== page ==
For reducing data so that the terrestrial albedo can be determined we have forward and inverse methods.
1) The BBSO linear sky-fit method. Yields a cleaned-up DS so that DS/BS ratio can be found and used for the inversion. Probably works best near the edge of the DS as the scattered light is not a linear function of distance except far from the BS.
2) Andrew’s clean-up method based on fitting a model image convolved with a variable PSF until it can be subtracted perfectly from the sky-part of an observed image. As a model of the Moon an observation – minus the sky part and the DS – is used.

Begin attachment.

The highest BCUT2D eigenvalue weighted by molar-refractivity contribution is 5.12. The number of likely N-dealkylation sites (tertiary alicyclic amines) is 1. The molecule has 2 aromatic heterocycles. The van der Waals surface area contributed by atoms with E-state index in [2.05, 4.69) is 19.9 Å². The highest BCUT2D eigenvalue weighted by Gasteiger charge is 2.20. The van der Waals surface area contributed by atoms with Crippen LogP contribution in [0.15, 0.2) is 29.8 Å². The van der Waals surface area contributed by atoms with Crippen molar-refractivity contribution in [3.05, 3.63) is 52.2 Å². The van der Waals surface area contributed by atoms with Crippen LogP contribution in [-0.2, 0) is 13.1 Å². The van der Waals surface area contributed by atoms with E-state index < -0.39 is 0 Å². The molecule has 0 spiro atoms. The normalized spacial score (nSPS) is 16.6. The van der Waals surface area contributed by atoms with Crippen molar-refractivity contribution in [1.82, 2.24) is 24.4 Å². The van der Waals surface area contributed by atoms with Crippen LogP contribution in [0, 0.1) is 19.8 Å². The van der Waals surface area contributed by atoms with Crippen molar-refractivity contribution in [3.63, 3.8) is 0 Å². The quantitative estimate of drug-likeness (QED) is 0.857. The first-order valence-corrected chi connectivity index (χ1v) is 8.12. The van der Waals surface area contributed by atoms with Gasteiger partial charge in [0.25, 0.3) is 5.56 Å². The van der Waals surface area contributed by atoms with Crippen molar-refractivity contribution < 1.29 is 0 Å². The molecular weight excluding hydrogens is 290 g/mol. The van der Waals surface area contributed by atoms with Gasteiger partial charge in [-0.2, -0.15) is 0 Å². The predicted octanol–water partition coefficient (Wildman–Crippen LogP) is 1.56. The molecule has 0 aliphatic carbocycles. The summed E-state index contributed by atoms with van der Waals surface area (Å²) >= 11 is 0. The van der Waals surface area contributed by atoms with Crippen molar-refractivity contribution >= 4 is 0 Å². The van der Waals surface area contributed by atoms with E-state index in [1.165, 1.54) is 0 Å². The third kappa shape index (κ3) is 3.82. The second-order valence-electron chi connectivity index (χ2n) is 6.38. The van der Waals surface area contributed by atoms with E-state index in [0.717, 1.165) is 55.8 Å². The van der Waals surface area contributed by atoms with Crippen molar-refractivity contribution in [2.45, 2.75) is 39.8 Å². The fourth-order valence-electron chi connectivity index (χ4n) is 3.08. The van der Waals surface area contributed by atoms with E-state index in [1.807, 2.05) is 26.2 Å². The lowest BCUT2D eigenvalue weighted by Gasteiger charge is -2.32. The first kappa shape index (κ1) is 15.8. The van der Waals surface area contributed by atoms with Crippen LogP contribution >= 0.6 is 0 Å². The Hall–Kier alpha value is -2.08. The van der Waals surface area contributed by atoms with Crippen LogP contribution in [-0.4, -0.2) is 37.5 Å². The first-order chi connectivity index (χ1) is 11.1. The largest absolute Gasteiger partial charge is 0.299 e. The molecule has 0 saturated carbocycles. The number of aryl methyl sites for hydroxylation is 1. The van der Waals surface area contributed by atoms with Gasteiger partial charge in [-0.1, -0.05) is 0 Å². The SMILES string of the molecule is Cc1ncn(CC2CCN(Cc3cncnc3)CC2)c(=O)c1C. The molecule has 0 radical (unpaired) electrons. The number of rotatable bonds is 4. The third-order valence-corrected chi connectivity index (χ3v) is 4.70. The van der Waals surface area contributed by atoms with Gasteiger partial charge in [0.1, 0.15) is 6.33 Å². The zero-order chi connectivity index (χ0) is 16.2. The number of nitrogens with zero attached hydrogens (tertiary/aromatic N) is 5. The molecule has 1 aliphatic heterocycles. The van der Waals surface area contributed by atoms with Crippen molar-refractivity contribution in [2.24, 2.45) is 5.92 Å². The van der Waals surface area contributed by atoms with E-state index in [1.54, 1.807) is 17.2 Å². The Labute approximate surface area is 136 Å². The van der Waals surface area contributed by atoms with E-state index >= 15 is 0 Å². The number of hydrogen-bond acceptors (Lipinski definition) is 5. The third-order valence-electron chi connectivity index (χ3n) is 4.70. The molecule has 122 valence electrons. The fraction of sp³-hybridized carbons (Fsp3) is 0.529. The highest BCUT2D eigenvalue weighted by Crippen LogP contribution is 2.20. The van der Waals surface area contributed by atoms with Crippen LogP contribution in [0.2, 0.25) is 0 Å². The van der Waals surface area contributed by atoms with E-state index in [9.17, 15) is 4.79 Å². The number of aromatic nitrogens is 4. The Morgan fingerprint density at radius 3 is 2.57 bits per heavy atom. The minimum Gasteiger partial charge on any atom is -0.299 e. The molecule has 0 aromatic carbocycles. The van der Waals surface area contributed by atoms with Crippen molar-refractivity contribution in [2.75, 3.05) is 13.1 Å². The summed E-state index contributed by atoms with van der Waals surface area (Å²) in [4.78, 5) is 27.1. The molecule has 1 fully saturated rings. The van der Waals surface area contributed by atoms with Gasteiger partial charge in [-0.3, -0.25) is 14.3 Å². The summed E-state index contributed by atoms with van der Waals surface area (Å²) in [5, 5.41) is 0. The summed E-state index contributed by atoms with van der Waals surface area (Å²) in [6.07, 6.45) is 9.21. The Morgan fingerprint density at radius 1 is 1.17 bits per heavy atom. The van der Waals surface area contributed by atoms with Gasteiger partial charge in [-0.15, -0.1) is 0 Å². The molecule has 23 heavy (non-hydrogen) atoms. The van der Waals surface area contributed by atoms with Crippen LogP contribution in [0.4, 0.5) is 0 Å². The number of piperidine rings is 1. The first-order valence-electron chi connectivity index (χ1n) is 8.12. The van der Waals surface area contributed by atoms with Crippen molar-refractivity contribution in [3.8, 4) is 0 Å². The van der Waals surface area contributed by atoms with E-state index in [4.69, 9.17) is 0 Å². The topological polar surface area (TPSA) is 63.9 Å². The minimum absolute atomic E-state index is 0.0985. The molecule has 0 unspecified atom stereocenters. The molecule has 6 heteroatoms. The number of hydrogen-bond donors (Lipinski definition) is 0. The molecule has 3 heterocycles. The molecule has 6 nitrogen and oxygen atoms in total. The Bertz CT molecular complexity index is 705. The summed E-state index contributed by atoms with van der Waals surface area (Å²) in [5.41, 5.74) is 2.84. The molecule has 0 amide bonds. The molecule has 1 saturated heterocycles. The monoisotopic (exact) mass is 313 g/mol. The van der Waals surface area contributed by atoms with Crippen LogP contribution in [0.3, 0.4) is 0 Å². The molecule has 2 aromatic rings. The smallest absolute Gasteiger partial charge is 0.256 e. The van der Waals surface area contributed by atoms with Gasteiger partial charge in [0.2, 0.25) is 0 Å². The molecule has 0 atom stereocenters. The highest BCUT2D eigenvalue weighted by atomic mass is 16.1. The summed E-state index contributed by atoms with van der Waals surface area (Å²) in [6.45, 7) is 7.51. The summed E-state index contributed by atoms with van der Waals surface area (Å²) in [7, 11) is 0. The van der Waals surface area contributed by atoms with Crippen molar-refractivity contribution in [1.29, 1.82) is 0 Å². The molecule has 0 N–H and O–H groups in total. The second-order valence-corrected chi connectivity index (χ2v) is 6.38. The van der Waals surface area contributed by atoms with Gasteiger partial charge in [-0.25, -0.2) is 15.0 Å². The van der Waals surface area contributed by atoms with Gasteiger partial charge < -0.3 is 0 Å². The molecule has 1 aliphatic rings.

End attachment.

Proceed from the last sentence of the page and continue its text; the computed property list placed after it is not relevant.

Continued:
3) A synthetic model of the Moon is used within a convolution framework to produce an image that ‘looks just like the Moon and its halo’. Since a parameter in the method is the terrestrial SSA it is directly determined in this way, but does depend on the same assumptions about time, geometry, lunar reflectance and so on as does the inverting methods. Depending on how much of the lunar disc is included in the fit there may be a difference in how the knowledge of lunar albedo and lunar reflectance influences bias.